Someday, women may get dual protection from their mammogram. Their breast X-rays will not only check for cancer, but also reveal if they have cardiovascular heart disease.
Nearly one-third of mammograms may show calcium in the blood vessels that wind their way through breast tissue, and some believe such deposits relate to blockages in vessels linked to the heart. In one sense, then, using a mammogram to predict or diagnose a heart problem at an early stage is like learning that brushing your teeth is good for your ticker: You’d do it anyway.
“The use of mammography to predict cardiovascular heart-disease risk may allow for earlier detection and preventive interventions,” researcher Dr. Peter Schnatz, associate director of Obstetrics & Gynecology at The Reading Hospital, in West Reading, Pa., wrote in a journal article published earlier this year.
The National Institutes of Health (NIH) recommends yearly or biennial mammograms starting at age 40 for women at normal risk of breast cancer, a time that may coincide with their development of cardiovascular heart disease. So, women who already follow the NIH’s advice could potentially be screened for the two biggest killers of females in the United States: No. 1 is heart disease, and No. 2 is breast cancer.
Breast artery calcifications, seen as two parallel white lines on a mammogram, are different from those in the breast tissue, which look like dots.
Medical experts are still debating the possible link between breast artery calcification and heart disease, even though researchers have focused on the connection in studies of thousands of women in the United States and abroad. The controversy stems in part from the fact that the blockages that cause trouble in heart vessels are not the same as ones in breast blood vessels. But could they still be related?
One local doctor who is convinced by research that it can is Dr. Theodore Schreiber, medical director of the Detroit Medical Center’s (DMC) Cardiovascular Institute. Schreiber says he will recommend that radiologists who interpret mammograms at the DMC alert a woman’s physician when he detects vessel calcification on her scan. The doctor can then check for other cardiovascular heart-disease risk factors — smoking, high blood pressure, high cholesterol, diabetes, family history, menopause, and obesity — and possibly refer her to a heart expert.
“In other words, when someone comes to me, I should ask, ‘Have you had a mammogram?’” Schreiber says.
One of his patients, Catherine Longstreet, provides an intriguing example. She had an angioplasty and stent for blocked heart arteries in 2009, followed by a heart attack last March. She wonders if mammograms in 2008 and 2009 would have helped with a diagnosis. “If they could have detected that in 2008, I might have avoided the heart attack,” says Longstreet, 64, of Detroit.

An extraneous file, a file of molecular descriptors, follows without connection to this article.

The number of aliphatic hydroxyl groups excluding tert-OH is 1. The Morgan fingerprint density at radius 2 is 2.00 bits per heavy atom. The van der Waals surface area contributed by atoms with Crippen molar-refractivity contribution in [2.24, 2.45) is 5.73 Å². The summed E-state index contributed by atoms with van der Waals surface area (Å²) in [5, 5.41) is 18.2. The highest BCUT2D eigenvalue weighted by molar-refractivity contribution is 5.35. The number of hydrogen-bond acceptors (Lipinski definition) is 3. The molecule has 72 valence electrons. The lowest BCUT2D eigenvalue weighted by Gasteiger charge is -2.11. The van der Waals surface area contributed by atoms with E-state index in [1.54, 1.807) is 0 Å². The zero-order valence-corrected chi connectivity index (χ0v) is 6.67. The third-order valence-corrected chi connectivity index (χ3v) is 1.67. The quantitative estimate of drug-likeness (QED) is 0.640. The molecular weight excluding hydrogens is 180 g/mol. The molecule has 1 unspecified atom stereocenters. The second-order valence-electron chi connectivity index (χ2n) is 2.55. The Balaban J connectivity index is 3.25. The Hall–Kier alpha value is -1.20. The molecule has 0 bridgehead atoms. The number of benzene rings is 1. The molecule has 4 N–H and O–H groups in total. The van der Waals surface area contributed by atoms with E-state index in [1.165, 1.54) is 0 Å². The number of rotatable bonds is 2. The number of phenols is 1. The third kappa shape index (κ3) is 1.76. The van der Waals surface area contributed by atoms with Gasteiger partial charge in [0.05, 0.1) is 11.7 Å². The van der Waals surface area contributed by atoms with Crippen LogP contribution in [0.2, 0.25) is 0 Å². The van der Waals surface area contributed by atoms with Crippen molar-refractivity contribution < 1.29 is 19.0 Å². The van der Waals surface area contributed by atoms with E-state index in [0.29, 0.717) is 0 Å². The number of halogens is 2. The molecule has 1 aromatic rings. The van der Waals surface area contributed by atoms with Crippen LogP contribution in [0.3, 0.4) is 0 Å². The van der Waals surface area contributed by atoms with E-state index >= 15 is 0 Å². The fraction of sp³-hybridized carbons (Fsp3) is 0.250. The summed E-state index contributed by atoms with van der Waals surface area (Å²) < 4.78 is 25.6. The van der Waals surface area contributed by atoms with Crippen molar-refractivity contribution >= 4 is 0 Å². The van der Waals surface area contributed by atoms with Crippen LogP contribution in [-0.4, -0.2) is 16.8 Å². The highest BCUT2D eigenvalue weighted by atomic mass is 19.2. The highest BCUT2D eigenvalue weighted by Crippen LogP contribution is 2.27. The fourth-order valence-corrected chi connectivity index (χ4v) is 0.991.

But Dr. Daniel Kopans, radiologist and founder of the Breast Imaging Division at Massachusetts General Hospital, is not as enthusiastic as Schnatz and Schreiber. He says that grouping older women in with younger ones has skewed the research. He reasons that the chance of having blockages in the heart arteries increases as we get older, and so does breast-vessel calcification. “It’s just age,” he says. However, Kopans also says the possible link is worth studying and “it’s possible there’s some association.”
Despite his skepticism, Kopans does flag any mammogram that shows breast artery calcification if the woman is in her early 40s or younger. (Higher-risk women are told to have screenings before 40.) Dr. Patricia Miller, breast imaging operations manager at Henry Ford Health System, says she reports only “significant” breast arterial calcifications if the woman is younger than 50 and her medical record doesn’t explain why they’d be there. Otherwise, she fears subjecting women to unnecessary tests.
“I don’t think we have an answer yet,” she says. What would it take to get an answer? Get a large group of women from 40 to 70 years of age with no heart-disease risk factors, divide them according to who has breast arterial calcification and who doesn’t, and compare them for cardiovascular heart disease within five to 10 years, she says.
Researcher Schnatz, who is also an internist, did some of what Miller describes. His results on a study of 1,500 women concluded that those with breast artery calcification were 3.5 times more likely to develop cardiovascular heart disease in five years than women without, a risk greater than that posed by high blood pressure, high cholesterol, or a family history. In addition, they were also more likely to have a stroke. As a result, he recommends reporting breast arterial calcifications routinely on mammograms and considering them a potential marker for the development of cardiovascular heart disease.
Other studies support him. A study by Schnatz published in 2008 concluded that breast-artery calcification is associated with cardiovascular risk factors and possible consequences of hardening of the arteries such as heart attacks or strokes. Large studies done by other researchers concluded that breast arterial calcifications may give useful information regarding cardiovascular heart-disease risk in otherwise healthy women and that they’re associated with relevant risk factors, including menopause, diabetes, high blood pressure, high cholesterol, and family history.
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